At the Hauser Global Law School Program’s annual dinner, Pratap Bhanu Mehta contemplates a worldwide free speech crisis

The Hauser Global Law School Program’s annual dinner on March 14 convened past and present members of the program’s community, with Pratap Bhanu Mehta, senior fellow at the Centre for Policy Research in New Delhi and a former Distinguished Global Fellow in the Hauser Program, delivering the keynote address. Mehta began his remarks with a pointed question: “Does free speech have a future?... On the one hand, there is the spreading of outrageous speech, and on the other, greater demands [for] and practices of censorship.”

A shift has taken place, Mehta suggested, in societal thinking about freedom of speech, adding that one should be “a little bit suspicious about this easy explanation that it’s really the prevalence of bad speech, harmful speech, that is just inviting a kind of counterresponse in the form of censorship.” Unlike the more typical conception of censorship implemented by authoritarian regimes—or even some liberal democratic governments—“a lot of the demands for censorship these days try to draw more attention to the object being censored,” said Mehta.  “It is a way of drawing attention to your hurt, to your injustice, or to your cause,” he added, “or sometimes it’s the opposite: it is simply a show of power.”

Beneath the surface of censorship, Mehta said, lurks something else: “Every act of censorship feels like a vote of no confidence in our autonomous agency…. It conveys the sense that we are no longer capable of being sovereign…. But more than the presumption of individual autonomy, free speech has always also rested on the presupposition of trust in each other, and particularly trust in institutions that govern us.”

Much has been lost in the current atmosphere of distrust, Mehta asserted, including the erosion of healthy societal debates, the eclipsing of philosophical convictions by partisan identification, the assumption of a “profit motive” behind every speech act, and the collapse of a common context among speakers.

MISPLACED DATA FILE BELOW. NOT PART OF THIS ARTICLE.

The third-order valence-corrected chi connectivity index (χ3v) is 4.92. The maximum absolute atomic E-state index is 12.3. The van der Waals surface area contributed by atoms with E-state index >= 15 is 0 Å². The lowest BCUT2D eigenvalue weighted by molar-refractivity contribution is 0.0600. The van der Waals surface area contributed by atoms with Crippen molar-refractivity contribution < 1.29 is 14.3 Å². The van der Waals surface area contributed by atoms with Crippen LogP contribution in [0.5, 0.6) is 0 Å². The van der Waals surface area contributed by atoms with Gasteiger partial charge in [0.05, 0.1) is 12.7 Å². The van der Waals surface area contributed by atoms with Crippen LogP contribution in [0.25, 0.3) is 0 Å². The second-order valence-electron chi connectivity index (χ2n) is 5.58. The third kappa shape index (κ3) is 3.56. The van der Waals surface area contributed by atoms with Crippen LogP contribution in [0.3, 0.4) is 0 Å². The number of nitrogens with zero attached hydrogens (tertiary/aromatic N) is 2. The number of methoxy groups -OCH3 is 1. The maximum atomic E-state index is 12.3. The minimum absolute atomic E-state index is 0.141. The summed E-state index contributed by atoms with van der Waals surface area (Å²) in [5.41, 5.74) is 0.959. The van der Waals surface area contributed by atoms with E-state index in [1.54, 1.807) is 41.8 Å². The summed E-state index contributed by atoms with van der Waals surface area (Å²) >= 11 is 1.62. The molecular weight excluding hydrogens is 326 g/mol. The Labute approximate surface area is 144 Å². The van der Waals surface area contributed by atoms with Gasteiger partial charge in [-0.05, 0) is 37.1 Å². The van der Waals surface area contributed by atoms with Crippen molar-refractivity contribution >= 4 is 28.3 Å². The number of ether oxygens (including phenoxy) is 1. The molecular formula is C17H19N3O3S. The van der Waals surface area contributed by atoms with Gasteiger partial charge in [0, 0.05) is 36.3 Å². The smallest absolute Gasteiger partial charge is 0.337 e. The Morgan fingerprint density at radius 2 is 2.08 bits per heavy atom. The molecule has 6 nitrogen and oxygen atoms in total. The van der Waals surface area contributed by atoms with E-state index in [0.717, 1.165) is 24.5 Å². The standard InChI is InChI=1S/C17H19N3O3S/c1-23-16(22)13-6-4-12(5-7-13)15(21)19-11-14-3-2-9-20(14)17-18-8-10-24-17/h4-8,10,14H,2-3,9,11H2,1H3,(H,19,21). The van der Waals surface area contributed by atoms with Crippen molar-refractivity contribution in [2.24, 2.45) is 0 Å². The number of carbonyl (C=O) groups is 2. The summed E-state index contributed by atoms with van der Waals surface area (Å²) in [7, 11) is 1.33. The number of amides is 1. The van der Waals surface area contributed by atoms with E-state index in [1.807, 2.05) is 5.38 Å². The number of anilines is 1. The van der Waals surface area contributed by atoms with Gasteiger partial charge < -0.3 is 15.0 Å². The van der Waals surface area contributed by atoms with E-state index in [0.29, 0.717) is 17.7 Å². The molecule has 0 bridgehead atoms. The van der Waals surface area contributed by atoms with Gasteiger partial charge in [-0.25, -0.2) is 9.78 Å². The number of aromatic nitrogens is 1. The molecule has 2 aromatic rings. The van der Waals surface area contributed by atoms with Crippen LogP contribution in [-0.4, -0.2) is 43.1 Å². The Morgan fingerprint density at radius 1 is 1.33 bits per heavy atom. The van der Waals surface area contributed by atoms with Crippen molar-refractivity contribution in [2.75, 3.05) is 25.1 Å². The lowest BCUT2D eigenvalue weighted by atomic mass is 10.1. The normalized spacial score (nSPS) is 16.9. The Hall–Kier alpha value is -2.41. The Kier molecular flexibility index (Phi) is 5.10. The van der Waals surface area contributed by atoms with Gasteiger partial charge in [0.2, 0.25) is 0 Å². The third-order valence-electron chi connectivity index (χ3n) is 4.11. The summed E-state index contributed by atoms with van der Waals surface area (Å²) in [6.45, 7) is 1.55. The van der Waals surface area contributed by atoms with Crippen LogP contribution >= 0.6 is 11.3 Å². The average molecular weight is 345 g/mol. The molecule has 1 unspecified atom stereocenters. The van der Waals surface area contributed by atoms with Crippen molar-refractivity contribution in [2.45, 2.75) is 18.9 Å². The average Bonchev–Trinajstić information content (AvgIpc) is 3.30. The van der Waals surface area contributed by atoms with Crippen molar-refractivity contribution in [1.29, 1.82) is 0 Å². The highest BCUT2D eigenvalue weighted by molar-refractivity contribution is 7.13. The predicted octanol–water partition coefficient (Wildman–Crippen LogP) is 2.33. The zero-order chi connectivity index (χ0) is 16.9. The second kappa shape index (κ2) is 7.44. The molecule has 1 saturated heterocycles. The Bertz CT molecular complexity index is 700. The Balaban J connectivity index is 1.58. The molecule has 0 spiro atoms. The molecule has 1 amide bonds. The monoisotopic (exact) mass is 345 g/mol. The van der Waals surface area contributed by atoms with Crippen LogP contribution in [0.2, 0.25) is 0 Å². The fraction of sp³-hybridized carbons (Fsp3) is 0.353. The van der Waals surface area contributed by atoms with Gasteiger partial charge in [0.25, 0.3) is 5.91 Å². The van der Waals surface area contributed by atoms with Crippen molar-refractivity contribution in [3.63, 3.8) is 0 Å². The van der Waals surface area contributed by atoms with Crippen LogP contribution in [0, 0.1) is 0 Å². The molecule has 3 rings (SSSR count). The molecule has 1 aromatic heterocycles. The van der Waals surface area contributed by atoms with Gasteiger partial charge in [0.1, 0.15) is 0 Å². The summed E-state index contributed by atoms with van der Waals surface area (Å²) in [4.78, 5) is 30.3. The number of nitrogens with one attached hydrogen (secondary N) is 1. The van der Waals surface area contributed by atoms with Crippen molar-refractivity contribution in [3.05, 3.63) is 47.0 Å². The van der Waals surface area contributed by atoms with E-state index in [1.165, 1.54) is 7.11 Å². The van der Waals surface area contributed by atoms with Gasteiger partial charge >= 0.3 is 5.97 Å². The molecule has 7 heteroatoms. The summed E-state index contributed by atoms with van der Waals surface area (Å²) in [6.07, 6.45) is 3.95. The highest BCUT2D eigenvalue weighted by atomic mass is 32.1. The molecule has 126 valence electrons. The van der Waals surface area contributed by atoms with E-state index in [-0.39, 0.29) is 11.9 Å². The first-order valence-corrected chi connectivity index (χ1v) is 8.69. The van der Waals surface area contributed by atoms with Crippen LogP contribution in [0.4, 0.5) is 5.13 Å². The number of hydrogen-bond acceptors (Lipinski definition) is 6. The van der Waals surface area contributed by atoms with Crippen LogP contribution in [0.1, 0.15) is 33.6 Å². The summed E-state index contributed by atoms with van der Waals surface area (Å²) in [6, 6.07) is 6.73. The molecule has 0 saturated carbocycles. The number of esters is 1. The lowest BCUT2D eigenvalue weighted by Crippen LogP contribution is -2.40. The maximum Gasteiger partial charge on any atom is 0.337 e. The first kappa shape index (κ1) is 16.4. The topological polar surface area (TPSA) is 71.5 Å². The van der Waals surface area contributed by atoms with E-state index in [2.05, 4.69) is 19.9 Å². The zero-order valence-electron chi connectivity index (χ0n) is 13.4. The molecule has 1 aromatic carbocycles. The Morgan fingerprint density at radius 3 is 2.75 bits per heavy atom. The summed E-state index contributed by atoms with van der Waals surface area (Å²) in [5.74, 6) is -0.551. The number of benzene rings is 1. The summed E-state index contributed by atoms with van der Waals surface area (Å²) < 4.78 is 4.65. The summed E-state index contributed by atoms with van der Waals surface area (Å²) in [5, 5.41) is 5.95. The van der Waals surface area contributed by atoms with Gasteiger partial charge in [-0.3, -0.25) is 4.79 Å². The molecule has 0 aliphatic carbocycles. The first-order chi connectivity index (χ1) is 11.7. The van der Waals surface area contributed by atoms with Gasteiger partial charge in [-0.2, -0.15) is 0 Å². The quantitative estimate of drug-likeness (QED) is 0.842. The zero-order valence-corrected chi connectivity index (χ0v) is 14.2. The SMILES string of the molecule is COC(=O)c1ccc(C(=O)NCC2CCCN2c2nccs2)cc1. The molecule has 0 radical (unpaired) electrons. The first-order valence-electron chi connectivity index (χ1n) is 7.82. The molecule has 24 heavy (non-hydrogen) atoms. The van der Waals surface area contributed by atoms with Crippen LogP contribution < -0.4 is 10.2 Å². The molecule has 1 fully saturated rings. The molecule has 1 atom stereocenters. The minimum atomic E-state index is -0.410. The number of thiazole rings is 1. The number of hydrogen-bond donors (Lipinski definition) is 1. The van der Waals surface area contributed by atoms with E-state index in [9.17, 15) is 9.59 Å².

The free speech crisis, Mehta said, can be solved only by addressing “a breakdown of social trust…. We actually haven’t developed protocols for what it would mean to have a sensibility that can actually treat all injuries of all groups equally and justly. And so partly what’s happening as a result is that both outrageous speech and censorship have now got enmeshed into this political economy of attention.” 

In his earlier introductory remarks, Kevin Davis, Beller Family Professor of Business Law and faculty director of the Hauser Global Law School Program, had described how the Hauser Program has fostered cross-cultural conversations by convening scholars from all over the world at NYU Law—dialogues that can help in seeking a corrective to the problems Mehta described.

“The purpose of this program is to bring people together to New York so that we can have those conversations and learn from one another, and even if we don’t come to resolutions, at least leave with greater insight,” said Davis. “And the point of bringing people together—not just virtually or in the classroom but also to live together, as it were—is so that those conversations can not end in the classroom but also spill out into the courtyard and corridors, into the coffee shops…and perhaps coalesce into lifelong relationships, both personal and professional.”

Posted April 16, 2024

View photos from the annual Hauser Dinner:

Guests mingling at Hauser Dinner
Hauser Global Scholars with Rita Hauser and Kevin Davis
Hauser Global Scholars flank alumna Rita Hauser and Professor Kevin Davis
Pratap Bhanu Mehta at lectern
Pratap Bhanu Mehta
Rita Hauser at lectern
Rita Hauser
Kevin Davis at lectern
Kevin Davis
Alumni next to Hauser Dinner sign
Winston Ma MCJ '98 and Phillip Dubsky MCJ '96